Election of the new European Commission

Election of the new European Commission

The European Parliament is set to elect a new European Commission today. The European Parliament’s News page reports:

“Starting at 9.00, Ursula von der Leyen, President-elect of the European Commission, will present her team of Commissioners-designate (already vetted by MEPs in the recent hearings) and discuss the new Commission’s objectives with Parliament.

After the debate, each political group will briefly meet to discuss their voting intentions.

The election at noon will be preceded by statements from the leaders of the political groups (in reverse order of the size of their groups).”

It is expected that A press conference by European Parliament (EP) President Sassoli and President-elect von der Leyen is scheduled for 13.30. For more information visit the EP’s Press Room.


This comes after the UK refused to appoint a Commissioner despite the extension of Article 50. The action has prompted the EU to take action against the UK for the infringement. The BBC covered this topic on 14th November.

Rural Development Programme opens a new call under the European Agricultural Fund for Rural Development

Rural Development Programme opens a new call under the European Agricultural Fund for Rural Development

The Rural Development Programme for England Growth Programme has opened a new call under the European Agricultural Fund for Rural Development worth £35 million.

Rural businesses across the area can apply to benefit from the £35 million worth of funding to create new jobs, boost tourism, and unlock growth in rural areas.

The Local Economic Partnership for Nottinghamshire and Derbyshire, D2N2 is providing technical support in the form of two workshops in Nottinghamshire and Derbyshire.


The workshops are free to attend.

  • Friday 13 December 2019 at Nottinghamshire County Council, County Hall, West Bridgford, Nottingham, NG2 7QP
  • Monday 16 December 2019 at Bakewell Agricultural Centre, Agricultural Way, Bakewell, Derbyshire DE45 1AH

This will provide and opportunity for rural businesses to find out more about the funding opportunities and receive support in making high quality applications to the Rural Development Programme.


Closing date for EAFRD applications is February 16th 2020.

If you are interested but unable to attend the local workshops more information is available by following the link below:

download (2)

Fact Sheets on the European Union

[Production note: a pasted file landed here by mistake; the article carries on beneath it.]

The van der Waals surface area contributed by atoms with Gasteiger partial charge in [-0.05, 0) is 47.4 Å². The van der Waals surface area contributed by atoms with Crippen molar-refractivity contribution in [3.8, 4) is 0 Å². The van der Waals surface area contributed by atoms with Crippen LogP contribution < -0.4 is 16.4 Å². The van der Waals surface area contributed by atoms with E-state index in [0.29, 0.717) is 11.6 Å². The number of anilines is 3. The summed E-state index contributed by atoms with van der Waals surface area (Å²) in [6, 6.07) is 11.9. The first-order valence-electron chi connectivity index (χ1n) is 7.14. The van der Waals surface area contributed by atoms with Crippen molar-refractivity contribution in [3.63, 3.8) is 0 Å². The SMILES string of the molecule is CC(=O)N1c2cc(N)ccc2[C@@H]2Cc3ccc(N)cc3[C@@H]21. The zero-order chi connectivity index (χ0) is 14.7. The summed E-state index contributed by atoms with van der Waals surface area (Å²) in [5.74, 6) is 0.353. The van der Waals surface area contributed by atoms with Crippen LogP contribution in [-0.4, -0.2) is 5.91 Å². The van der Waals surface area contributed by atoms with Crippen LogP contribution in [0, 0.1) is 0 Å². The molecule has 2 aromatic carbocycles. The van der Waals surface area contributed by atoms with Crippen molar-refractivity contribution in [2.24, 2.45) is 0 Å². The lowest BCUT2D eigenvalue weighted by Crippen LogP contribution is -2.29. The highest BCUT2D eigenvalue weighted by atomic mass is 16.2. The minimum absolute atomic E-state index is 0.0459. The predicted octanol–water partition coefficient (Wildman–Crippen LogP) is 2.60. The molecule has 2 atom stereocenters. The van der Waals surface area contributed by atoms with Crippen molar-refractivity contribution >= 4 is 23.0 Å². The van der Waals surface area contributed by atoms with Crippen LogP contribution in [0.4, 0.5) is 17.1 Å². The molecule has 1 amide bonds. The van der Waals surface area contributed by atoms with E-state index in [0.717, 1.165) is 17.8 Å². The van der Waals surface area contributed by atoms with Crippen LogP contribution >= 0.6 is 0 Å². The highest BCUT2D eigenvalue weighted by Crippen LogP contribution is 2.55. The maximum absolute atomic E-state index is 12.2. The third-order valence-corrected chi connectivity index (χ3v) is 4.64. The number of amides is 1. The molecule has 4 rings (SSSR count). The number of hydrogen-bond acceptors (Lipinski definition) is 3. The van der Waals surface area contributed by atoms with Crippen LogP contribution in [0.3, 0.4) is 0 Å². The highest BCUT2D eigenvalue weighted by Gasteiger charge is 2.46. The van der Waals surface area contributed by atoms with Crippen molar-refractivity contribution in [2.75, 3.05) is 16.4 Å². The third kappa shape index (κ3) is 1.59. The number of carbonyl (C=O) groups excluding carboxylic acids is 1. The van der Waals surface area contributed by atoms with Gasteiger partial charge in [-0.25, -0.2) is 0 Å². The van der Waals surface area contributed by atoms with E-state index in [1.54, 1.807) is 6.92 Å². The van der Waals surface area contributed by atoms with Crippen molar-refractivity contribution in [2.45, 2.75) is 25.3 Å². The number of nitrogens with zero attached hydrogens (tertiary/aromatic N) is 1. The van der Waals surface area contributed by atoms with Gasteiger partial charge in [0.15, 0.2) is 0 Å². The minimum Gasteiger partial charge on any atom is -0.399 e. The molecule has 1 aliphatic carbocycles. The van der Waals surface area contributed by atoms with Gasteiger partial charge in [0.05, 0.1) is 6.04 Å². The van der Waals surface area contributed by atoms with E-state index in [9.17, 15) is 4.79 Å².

Fact Sheets on the European Union

EU Publications produce fact sheets on the European Union aimed at the non-specialist.

  • The Fact Sheets are designed to provide a straightforward, concise and accurate overview of the European Union’s institutions and policies, and of the role that the European Parliament plays in their development. With access to around 180 Fact Sheets, readers will find that this is a concise yet comprehensive source of information about the Union’s institutions and policies. The content of these Fact Sheets covers five main areas:


  • How the European Union works
  • The economy, science and quality of life
  • Cohesion, growth and jobs
  • Citizens, fundamental rights, security and jobs
  • The EU’s external relations.

You can download a copy of the Face Sheets on the EU Publications site below or order a hard copy for free.



EU fighting disinformation

EU fighting disinformation

Disinformation threatens our democracies and the EU is making people aware of what they can do to fight it. One of the biggest challenges we face today is countering online disinformation, making it all the more important to be able to spot it and not spread it any further.

The European Commission has published the following advice and information on medium.com to help you spot and report online disinformation.


What is disinformation?

Disinformation is any verifiably false or misleading information created, presented and disseminated for economic gain, or to intentionally deceive the public. But this does not mean disinformation is always “false” or untrue. Spreading half-truths, mixing facts with fiction or reusing content out of context are common practices that aim to confuse the readers.